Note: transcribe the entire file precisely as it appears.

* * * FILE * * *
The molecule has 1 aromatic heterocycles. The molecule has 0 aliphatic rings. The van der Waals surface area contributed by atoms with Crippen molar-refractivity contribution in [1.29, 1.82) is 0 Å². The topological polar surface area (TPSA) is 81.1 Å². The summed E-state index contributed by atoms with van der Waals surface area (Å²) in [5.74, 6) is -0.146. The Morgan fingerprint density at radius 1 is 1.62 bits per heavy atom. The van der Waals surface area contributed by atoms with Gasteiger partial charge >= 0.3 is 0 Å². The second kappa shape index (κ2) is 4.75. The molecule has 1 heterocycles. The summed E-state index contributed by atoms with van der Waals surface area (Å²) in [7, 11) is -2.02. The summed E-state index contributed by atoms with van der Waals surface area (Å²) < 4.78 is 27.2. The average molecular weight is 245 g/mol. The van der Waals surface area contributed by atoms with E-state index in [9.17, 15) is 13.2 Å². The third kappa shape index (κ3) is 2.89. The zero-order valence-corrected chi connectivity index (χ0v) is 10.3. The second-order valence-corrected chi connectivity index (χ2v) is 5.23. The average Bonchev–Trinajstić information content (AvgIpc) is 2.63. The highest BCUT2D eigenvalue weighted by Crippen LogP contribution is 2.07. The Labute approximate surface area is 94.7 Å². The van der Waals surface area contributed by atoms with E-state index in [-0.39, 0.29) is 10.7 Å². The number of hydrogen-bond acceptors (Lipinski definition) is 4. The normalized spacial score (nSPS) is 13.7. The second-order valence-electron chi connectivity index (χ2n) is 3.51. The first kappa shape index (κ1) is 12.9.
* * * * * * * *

The molecule has 1 aromatic heterocycles. The molecule has 0 aliphatic rings. The van der Waals surface area contributed by atoms with Crippen molar-refractivity contribution in [1.29, 1.82) is 0 Å². The topological polar surface area (TPSA) is 81.1 Å². The summed E-state index contributed by atoms with van der Waals surface area (Å²) in [5.74, 6) is -0.146. The Morgan fingerprint density at radius 1 is 1.62 bits per heavy atom. The van der Waals surface area contributed by atoms with Gasteiger partial charge >= 0.3 is 0 Å². The second kappa shape index (κ2) is 4.75. The molecule has 1 heterocycles. The summed E-state index contributed by atoms with van der Waals surface area (Å²) in [7, 11) is -2.02. The summed E-state index contributed by atoms with van der Waals surface area (Å²) < 4.78 is 27.2. The average molecular weight is 245 g/mol. The van der Waals surface area contributed by atoms with E-state index in [9.17, 15) is 13.2 Å². The third kappa shape index (κ3) is 2.89. The zero-order valence-corrected chi connectivity index (χ0v) is 10.3. The second-order valence-corrected chi connectivity index (χ2v) is 5.23. The average Bonchev–Trinajstić information content (AvgIpc) is 2.63. The highest BCUT2D eigenvalue weighted by Crippen LogP contribution is 2.07. The Labute approximate surface area is 94.7 Å². The van der Waals surface area contributed by atoms with E-state index in [-0.39, 0.29) is 10.7 Å². The number of hydrogen-bond acceptors (Lipinski definition) is 4. The normalized spacial score (nSPS) is 13.7. The second-order valence-electron chi connectivity index (χ2n) is 3.51. The first kappa shape index (κ1) is 12.9.